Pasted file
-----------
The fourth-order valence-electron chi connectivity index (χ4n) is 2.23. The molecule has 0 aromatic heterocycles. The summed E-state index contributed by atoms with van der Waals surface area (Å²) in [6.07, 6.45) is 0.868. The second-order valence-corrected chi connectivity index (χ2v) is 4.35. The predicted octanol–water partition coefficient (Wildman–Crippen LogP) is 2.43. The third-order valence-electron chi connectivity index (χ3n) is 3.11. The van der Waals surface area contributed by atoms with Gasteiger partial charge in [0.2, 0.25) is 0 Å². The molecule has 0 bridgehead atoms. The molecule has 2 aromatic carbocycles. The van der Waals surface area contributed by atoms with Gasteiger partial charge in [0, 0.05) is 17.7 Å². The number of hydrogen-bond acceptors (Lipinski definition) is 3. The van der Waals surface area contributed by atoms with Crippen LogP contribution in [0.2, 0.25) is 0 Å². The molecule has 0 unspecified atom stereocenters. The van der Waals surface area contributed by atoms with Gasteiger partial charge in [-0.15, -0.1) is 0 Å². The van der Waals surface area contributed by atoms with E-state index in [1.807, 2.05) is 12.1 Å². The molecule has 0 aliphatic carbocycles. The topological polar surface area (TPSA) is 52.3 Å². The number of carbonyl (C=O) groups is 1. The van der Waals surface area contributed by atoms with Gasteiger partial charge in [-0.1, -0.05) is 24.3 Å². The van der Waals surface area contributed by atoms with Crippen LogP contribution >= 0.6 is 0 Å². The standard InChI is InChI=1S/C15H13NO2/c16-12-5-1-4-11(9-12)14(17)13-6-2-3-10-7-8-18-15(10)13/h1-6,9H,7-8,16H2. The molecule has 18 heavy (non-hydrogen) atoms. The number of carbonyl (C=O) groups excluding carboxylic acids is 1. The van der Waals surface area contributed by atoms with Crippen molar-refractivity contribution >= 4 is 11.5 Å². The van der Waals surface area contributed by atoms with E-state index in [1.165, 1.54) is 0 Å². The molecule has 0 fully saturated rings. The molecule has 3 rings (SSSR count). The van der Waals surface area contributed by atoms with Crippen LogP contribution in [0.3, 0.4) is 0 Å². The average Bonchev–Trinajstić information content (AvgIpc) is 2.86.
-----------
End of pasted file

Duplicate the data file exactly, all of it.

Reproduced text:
The fourth-order valence-electron chi connectivity index (χ4n) is 2.23. The molecule has 0 aromatic heterocycles. The summed E-state index contributed by atoms with van der Waals surface area (Å²) in [6.07, 6.45) is 0.868. The second-order valence-corrected chi connectivity index (χ2v) is 4.35. The predicted octanol–water partition coefficient (Wildman–Crippen LogP) is 2.43. The third-order valence-electron chi connectivity index (χ3n) is 3.11. The van der Waals surface area contributed by atoms with Gasteiger partial charge in [0.2, 0.25) is 0 Å². The molecule has 0 bridgehead atoms. The molecule has 2 aromatic carbocycles. The van der Waals surface area contributed by atoms with Gasteiger partial charge in [0, 0.05) is 17.7 Å². The number of hydrogen-bond acceptors (Lipinski definition) is 3. The van der Waals surface area contributed by atoms with Crippen LogP contribution in [0.2, 0.25) is 0 Å². The molecule has 0 unspecified atom stereocenters. The van der Waals surface area contributed by atoms with Gasteiger partial charge in [-0.15, -0.1) is 0 Å². The van der Waals surface area contributed by atoms with E-state index in [1.807, 2.05) is 12.1 Å². The molecule has 0 aliphatic carbocycles. The topological polar surface area (TPSA) is 52.3 Å². The number of carbonyl (C=O) groups is 1. The van der Waals surface area contributed by atoms with Gasteiger partial charge in [-0.1, -0.05) is 24.3 Å². The van der Waals surface area contributed by atoms with Crippen LogP contribution >= 0.6 is 0 Å². The standard InChI is InChI=1S/C15H13NO2/c16-12-5-1-4-11(9-12)14(17)13-6-2-3-10-7-8-18-15(10)13/h1-6,9H,7-8,16H2. The molecule has 18 heavy (non-hydrogen) atoms. The number of carbonyl (C=O) groups excluding carboxylic acids is 1. The van der Waals surface area contributed by atoms with Crippen molar-refractivity contribution >= 4 is 11.5 Å². The van der Waals surface area contributed by atoms with E-state index in [1.165, 1.54) is 0 Å². The molecule has 0 fully saturated rings. The molecule has 3 rings (SSSR count). The van der Waals surface area contributed by atoms with Crippen LogP contribution in [0.3, 0.4) is 0 Å². The average Bonchev–Trinajstić information content (AvgIpc) is 2.86.